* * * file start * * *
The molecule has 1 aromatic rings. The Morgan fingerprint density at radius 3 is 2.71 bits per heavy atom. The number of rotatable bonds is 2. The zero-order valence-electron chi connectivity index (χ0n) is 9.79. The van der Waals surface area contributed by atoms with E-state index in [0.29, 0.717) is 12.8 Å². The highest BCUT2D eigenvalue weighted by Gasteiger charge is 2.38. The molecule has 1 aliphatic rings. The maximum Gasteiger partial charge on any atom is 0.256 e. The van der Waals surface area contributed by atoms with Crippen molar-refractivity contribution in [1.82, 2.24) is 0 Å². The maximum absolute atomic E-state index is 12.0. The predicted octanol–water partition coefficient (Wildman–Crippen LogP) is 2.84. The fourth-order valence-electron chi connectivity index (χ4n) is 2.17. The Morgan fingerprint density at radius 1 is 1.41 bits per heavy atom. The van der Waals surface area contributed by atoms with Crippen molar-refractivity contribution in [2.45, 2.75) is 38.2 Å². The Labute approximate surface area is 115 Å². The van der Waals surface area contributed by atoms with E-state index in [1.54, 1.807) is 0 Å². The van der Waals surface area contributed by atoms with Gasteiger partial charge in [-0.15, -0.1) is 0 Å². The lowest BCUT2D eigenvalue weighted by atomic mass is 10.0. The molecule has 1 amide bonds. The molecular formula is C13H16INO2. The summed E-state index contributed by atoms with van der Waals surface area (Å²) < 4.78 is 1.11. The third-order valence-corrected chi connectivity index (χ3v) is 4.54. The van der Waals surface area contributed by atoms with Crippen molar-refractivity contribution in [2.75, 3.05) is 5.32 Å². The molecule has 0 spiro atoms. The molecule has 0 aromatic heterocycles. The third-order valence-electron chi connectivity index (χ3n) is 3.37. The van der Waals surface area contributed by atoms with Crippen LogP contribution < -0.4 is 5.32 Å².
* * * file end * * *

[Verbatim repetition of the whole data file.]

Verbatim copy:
The molecule has 1 aromatic rings. The Morgan fingerprint density at radius 3 is 2.71 bits per heavy atom. The number of rotatable bonds is 2. The zero-order valence-electron chi connectivity index (χ0n) is 9.79. The van der Waals surface area contributed by atoms with E-state index in [0.29, 0.717) is 12.8 Å². The highest BCUT2D eigenvalue weighted by Gasteiger charge is 2.38. The molecule has 1 aliphatic rings. The maximum Gasteiger partial charge on any atom is 0.256 e. The van der Waals surface area contributed by atoms with Crippen molar-refractivity contribution in [1.82, 2.24) is 0 Å². The maximum absolute atomic E-state index is 12.0. The predicted octanol–water partition coefficient (Wildman–Crippen LogP) is 2.84. The fourth-order valence-electron chi connectivity index (χ4n) is 2.17. The Morgan fingerprint density at radius 1 is 1.41 bits per heavy atom. The van der Waals surface area contributed by atoms with Crippen molar-refractivity contribution in [2.45, 2.75) is 38.2 Å². The Labute approximate surface area is 115 Å². The van der Waals surface area contributed by atoms with E-state index in [1.54, 1.807) is 0 Å². The van der Waals surface area contributed by atoms with Gasteiger partial charge in [-0.15, -0.1) is 0 Å². The lowest BCUT2D eigenvalue weighted by atomic mass is 10.0. The molecule has 1 amide bonds. The molecular formula is C13H16INO2. The summed E-state index contributed by atoms with van der Waals surface area (Å²) < 4.78 is 1.11. The third-order valence-corrected chi connectivity index (χ3v) is 4.54. The van der Waals surface area contributed by atoms with Crippen molar-refractivity contribution in [2.75, 3.05) is 5.32 Å². The molecule has 0 spiro atoms. The molecule has 0 aromatic heterocycles. The third-order valence-electron chi connectivity index (χ3n) is 3.37. The van der Waals surface area contributed by atoms with Crippen LogP contribution < -0.4 is 5.32 Å².